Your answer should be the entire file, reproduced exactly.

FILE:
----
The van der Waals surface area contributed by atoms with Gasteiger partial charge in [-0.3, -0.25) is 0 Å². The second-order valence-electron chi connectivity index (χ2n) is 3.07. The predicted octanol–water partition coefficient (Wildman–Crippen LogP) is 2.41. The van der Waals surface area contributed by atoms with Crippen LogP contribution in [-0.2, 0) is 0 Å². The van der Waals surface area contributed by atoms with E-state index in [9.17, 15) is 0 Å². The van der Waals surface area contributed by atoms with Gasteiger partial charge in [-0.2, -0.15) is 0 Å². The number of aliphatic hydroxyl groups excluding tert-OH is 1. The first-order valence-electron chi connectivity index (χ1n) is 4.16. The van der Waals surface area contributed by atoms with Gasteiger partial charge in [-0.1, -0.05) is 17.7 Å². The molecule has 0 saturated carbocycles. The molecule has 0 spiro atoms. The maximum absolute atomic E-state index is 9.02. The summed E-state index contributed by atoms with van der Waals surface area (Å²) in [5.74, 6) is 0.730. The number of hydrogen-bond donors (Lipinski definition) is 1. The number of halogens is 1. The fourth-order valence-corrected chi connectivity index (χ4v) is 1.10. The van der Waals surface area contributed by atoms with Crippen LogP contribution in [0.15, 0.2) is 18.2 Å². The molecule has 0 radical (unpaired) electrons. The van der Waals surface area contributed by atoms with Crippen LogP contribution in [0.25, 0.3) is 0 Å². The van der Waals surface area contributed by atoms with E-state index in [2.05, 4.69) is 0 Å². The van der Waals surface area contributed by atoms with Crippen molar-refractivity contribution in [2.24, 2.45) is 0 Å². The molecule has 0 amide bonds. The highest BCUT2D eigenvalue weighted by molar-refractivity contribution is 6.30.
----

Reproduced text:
The van der Waals surface area contributed by atoms with Gasteiger partial charge in [-0.3, -0.25) is 0 Å². The second-order valence-electron chi connectivity index (χ2n) is 3.07. The predicted octanol–water partition coefficient (Wildman–Crippen LogP) is 2.41. The van der Waals surface area contributed by atoms with Crippen LogP contribution in [-0.2, 0) is 0 Å². The van der Waals surface area contributed by atoms with E-state index in [9.17, 15) is 0 Å². The van der Waals surface area contributed by atoms with Gasteiger partial charge in [-0.2, -0.15) is 0 Å². The number of aliphatic hydroxyl groups excluding tert-OH is 1. The first-order valence-electron chi connectivity index (χ1n) is 4.16. The van der Waals surface area contributed by atoms with Gasteiger partial charge in [-0.1, -0.05) is 17.7 Å². The molecule has 0 saturated carbocycles. The molecule has 0 spiro atoms. The maximum absolute atomic E-state index is 9.02. The summed E-state index contributed by atoms with van der Waals surface area (Å²) in [5.74, 6) is 0.730. The number of hydrogen-bond donors (Lipinski definition) is 1. The number of halogens is 1. The fourth-order valence-corrected chi connectivity index (χ4v) is 1.10. The van der Waals surface area contributed by atoms with Crippen LogP contribution in [0.15, 0.2) is 18.2 Å². The molecule has 0 radical (unpaired) electrons. The van der Waals surface area contributed by atoms with Crippen LogP contribution in [0.25, 0.3) is 0 Å². The van der Waals surface area contributed by atoms with E-state index in [2.05, 4.69) is 0 Å². The van der Waals surface area contributed by atoms with Crippen molar-refractivity contribution in [2.24, 2.45) is 0 Å². The molecule has 0 amide bonds. The highest BCUT2D eigenvalue weighted by molar-refractivity contribution is 6.30.